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In Israel it is common for couples to time-share when it comes to Sabbath dinner with the in-laws, one week at ‘your family’ - one week at ‘mine.’  Ditto for Passover and the Jewish New Year where the venue is alternated. Yet, the Shust and Elad families found a very creative alternative after both grandmothers were widowed. The two 77 year-olds – Rama Elad and
Batya Shust, simply moved in together.

            Well acquainted for over 30 years since their kids got married, the two women got along well. So, when both sought to ‘downsize’ – one seeking a suitable apartment (small but with a lift) while the other weighted moving to an assisted living complex, ‘the kids’  – now in their 50s – suddenly hit on an out-of-the-box solution: renovate Rama’s oversized apartment to accommodate the two – two bedrooms each with a private bath and ample room to host the grandkids in a guest room. As a bonus, they can scratch ‘time-sharing’ and hold a joint seder or Friday night dinners in the ample living area.      



Israel continues to look for a site to build a second international airport that can serve as a backup for Ben-Gurion Airport in case of extreme weather or a major war.

            When the Ramat David military airbase in the bucolic Jezreel Valley was suggested, angry residents in adjoining settlements who opposed such a step yelled in unison:  “NIMBY!!!*” but added a point:  Jumbo jets would not only introduce a hell of a racket. Opponents claimed the airport would turn their homes into a target for Hezbollah rockets ‘out of nowhere.’  (Kav leMoshav)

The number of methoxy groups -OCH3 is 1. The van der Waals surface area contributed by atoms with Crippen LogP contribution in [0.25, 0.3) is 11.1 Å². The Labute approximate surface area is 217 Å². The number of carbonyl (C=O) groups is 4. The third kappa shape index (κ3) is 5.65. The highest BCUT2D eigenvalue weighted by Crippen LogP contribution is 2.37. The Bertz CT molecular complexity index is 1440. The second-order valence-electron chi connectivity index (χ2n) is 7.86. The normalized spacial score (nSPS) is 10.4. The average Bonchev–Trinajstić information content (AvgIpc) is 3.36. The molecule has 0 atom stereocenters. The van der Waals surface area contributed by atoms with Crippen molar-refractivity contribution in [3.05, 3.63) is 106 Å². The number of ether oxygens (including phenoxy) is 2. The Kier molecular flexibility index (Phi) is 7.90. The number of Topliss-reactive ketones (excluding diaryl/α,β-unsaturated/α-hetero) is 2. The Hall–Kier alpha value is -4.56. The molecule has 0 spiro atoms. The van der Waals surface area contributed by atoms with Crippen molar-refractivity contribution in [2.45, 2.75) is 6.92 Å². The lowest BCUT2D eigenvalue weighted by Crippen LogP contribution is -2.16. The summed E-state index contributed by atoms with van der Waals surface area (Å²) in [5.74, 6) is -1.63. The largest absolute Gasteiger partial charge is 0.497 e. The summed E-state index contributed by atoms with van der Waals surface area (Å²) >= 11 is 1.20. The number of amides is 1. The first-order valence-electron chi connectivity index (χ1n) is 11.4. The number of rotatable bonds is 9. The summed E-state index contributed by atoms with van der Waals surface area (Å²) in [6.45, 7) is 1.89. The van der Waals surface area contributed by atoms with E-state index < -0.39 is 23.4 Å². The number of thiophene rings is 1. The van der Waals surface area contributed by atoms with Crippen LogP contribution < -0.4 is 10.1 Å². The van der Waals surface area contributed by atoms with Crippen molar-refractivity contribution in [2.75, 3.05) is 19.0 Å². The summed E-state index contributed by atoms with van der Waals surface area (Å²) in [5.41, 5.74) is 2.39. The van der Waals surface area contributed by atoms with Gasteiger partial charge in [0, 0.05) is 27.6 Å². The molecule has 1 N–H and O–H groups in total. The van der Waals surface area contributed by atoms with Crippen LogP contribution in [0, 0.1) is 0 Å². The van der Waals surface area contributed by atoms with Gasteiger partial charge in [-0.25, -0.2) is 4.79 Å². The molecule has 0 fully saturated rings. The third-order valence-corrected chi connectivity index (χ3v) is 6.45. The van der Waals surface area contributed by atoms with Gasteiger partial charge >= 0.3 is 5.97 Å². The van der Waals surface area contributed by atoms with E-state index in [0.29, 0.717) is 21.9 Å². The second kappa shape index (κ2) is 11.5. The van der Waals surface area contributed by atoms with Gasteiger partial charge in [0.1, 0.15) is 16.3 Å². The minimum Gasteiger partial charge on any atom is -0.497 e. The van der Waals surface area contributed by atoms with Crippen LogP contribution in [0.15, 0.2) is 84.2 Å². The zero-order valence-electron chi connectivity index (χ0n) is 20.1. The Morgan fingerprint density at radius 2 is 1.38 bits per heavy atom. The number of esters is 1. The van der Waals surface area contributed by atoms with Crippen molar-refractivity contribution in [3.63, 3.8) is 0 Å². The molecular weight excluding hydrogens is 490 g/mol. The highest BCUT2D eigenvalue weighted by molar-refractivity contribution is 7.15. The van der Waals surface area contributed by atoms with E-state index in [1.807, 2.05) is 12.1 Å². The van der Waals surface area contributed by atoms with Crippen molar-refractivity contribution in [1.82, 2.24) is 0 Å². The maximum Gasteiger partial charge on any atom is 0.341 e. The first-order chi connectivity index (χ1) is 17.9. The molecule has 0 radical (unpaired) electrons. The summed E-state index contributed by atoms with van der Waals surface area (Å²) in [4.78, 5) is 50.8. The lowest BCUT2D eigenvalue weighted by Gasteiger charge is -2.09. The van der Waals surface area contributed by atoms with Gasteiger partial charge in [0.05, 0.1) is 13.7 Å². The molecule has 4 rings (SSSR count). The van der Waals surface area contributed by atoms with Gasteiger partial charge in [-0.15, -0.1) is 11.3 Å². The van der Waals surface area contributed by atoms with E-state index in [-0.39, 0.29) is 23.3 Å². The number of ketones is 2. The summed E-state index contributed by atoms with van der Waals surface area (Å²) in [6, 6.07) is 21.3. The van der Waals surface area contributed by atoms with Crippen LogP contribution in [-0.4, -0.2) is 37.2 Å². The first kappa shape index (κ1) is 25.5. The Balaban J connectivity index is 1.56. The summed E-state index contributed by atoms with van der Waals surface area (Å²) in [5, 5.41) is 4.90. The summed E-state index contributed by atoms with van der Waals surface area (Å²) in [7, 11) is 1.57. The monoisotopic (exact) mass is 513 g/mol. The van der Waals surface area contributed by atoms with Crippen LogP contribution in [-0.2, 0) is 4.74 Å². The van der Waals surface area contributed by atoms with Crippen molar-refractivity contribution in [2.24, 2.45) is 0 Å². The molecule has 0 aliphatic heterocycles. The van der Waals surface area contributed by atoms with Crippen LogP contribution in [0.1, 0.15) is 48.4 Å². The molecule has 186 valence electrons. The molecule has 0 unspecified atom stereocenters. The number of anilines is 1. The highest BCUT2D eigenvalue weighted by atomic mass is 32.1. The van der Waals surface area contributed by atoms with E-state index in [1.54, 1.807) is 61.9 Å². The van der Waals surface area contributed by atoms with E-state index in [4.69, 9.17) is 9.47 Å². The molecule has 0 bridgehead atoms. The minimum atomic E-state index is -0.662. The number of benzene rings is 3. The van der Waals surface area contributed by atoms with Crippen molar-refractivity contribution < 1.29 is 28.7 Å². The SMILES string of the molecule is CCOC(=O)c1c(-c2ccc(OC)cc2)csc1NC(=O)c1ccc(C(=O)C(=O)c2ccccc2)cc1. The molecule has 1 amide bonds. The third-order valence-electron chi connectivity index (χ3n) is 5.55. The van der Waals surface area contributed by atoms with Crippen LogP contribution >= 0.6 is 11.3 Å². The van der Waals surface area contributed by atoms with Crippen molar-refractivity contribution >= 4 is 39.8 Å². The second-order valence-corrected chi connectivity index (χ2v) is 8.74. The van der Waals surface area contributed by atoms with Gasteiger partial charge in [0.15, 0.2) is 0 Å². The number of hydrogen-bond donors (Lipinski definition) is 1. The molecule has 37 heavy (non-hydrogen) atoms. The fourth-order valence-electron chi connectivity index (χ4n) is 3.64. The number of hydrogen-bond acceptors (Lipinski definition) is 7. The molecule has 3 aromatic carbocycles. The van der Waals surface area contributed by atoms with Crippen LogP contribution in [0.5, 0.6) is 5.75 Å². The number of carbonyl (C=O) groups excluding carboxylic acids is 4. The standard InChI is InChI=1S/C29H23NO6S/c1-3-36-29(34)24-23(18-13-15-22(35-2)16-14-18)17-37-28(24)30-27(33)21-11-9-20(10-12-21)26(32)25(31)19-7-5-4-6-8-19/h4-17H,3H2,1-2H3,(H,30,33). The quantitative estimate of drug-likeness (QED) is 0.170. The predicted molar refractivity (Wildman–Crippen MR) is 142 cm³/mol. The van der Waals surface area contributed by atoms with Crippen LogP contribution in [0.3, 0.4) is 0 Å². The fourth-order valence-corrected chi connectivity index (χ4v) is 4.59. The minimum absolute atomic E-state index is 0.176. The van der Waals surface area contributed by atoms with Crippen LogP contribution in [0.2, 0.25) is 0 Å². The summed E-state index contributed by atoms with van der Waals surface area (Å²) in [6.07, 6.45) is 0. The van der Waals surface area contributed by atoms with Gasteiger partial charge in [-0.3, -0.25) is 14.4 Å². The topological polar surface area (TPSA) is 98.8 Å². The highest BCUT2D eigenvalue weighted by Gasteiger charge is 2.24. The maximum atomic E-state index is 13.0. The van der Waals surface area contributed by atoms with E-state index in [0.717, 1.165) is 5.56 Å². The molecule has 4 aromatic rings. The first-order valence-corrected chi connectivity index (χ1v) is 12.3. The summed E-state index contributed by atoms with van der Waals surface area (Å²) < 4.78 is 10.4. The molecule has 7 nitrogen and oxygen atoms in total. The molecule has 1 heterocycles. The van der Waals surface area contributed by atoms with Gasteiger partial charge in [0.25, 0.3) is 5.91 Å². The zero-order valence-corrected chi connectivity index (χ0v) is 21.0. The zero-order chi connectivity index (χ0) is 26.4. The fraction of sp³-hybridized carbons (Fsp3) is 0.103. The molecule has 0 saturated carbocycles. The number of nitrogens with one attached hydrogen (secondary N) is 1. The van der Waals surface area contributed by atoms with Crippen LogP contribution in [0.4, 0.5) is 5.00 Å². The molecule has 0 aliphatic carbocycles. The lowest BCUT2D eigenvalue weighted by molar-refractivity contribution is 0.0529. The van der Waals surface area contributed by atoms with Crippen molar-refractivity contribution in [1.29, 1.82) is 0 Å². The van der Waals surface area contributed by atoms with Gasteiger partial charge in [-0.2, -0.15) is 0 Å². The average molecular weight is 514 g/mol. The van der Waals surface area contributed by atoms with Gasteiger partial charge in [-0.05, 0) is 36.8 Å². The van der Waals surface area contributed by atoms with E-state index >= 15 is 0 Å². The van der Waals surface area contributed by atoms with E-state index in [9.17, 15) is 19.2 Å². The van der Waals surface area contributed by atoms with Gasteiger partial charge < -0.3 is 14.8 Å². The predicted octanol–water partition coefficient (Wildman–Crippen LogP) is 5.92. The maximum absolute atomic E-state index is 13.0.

* Not In My Back Yard



There are unfair employees the world over, but an agency that employed an 80 year-old woman – identified as G. – as a security guard at a museum for 17 years tried to give her the sack in a unique fashion.  After failing to re-secure the security guard public tender for another year, tender or not, the law required the agency to either give G. suitable equivalent work elsewhere or pay her a month’s severance for every year she had been employed.  So, the agency offered the octogenarian a series of positions…as a armed night guard.

            Kiss her severance pay goodbye? Not on your life!

            Perhaps she wasn’t fit to pass a course in bearing arms, only sit in a corner in an air-conditioned gallery and police noisy children, but
G was not about to be an easy mark.  She hired a lawyer.



According to Professor Itsik Pe’er, an Israeli academic at Columbia University, all Ashkenazi Jews in the world are the offspring of 350 Ashkenazi Jews who lived in Europe 600 to 800 years ago. The study is based on the genetic heritage of 128 Ashkenazi Jews in the United States whose entire genomes (i.e. entire DNA profile) were mapped. 

            Now all Ashkenazi Jews can claim - and not merely by a stretch of the imagination - that they are related to such luminaries as the Vilna Gaon, Albert Einstein and Sigmund Freud in one way or another…even if in the worst scenario they are only cousins 30 times removed.